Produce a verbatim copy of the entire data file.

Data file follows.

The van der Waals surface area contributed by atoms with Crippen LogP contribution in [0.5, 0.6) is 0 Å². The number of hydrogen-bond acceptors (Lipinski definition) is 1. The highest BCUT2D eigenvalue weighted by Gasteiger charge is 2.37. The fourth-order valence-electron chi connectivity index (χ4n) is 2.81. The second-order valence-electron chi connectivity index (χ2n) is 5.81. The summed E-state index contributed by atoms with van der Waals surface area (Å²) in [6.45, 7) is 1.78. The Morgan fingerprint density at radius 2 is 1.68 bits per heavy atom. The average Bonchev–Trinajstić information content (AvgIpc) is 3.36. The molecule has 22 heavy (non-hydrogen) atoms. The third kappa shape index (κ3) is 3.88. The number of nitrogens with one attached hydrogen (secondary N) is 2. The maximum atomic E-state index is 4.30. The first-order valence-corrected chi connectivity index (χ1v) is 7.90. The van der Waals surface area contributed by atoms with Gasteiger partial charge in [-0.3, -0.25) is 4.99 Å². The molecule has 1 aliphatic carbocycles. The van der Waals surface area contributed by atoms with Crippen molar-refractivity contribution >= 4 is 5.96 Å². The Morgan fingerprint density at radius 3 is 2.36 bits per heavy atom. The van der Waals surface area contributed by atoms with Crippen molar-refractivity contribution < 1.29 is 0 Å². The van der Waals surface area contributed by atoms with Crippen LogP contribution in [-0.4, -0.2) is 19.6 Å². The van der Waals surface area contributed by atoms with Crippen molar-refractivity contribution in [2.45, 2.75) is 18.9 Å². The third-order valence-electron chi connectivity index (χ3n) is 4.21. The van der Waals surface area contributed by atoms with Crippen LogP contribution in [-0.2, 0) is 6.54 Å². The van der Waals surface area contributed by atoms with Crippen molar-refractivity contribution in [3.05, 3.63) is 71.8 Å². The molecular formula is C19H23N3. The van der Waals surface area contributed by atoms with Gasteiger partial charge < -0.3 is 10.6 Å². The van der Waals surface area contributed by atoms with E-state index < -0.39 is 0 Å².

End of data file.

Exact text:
The van der Waals surface area contributed by atoms with Crippen LogP contribution in [0.5, 0.6) is 0 Å². The number of hydrogen-bond acceptors (Lipinski definition) is 1. The highest BCUT2D eigenvalue weighted by Gasteiger charge is 2.37. The fourth-order valence-electron chi connectivity index (χ4n) is 2.81. The second-order valence-electron chi connectivity index (χ2n) is 5.81. The summed E-state index contributed by atoms with van der Waals surface area (Å²) in [6.45, 7) is 1.78. The Morgan fingerprint density at radius 2 is 1.68 bits per heavy atom. The average Bonchev–Trinajstić information content (AvgIpc) is 3.36. The molecule has 22 heavy (non-hydrogen) atoms. The third kappa shape index (κ3) is 3.88. The number of nitrogens with one attached hydrogen (secondary N) is 2. The maximum atomic E-state index is 4.30. The first-order valence-corrected chi connectivity index (χ1v) is 7.90. The van der Waals surface area contributed by atoms with Gasteiger partial charge in [-0.3, -0.25) is 4.99 Å². The molecule has 1 aliphatic carbocycles. The van der Waals surface area contributed by atoms with Crippen molar-refractivity contribution >= 4 is 5.96 Å². The Morgan fingerprint density at radius 3 is 2.36 bits per heavy atom. The van der Waals surface area contributed by atoms with Crippen molar-refractivity contribution < 1.29 is 0 Å². The van der Waals surface area contributed by atoms with Crippen LogP contribution in [-0.4, -0.2) is 19.6 Å². The van der Waals surface area contributed by atoms with Crippen molar-refractivity contribution in [2.45, 2.75) is 18.9 Å². The third-order valence-electron chi connectivity index (χ3n) is 4.21. The van der Waals surface area contributed by atoms with Crippen LogP contribution in [-0.2, 0) is 6.54 Å². The van der Waals surface area contributed by atoms with Crippen molar-refractivity contribution in [3.05, 3.63) is 71.8 Å². The molecular formula is C19H23N3. The van der Waals surface area contributed by atoms with Gasteiger partial charge < -0.3 is 10.6 Å². The van der Waals surface area contributed by atoms with E-state index < -0.39 is 0 Å².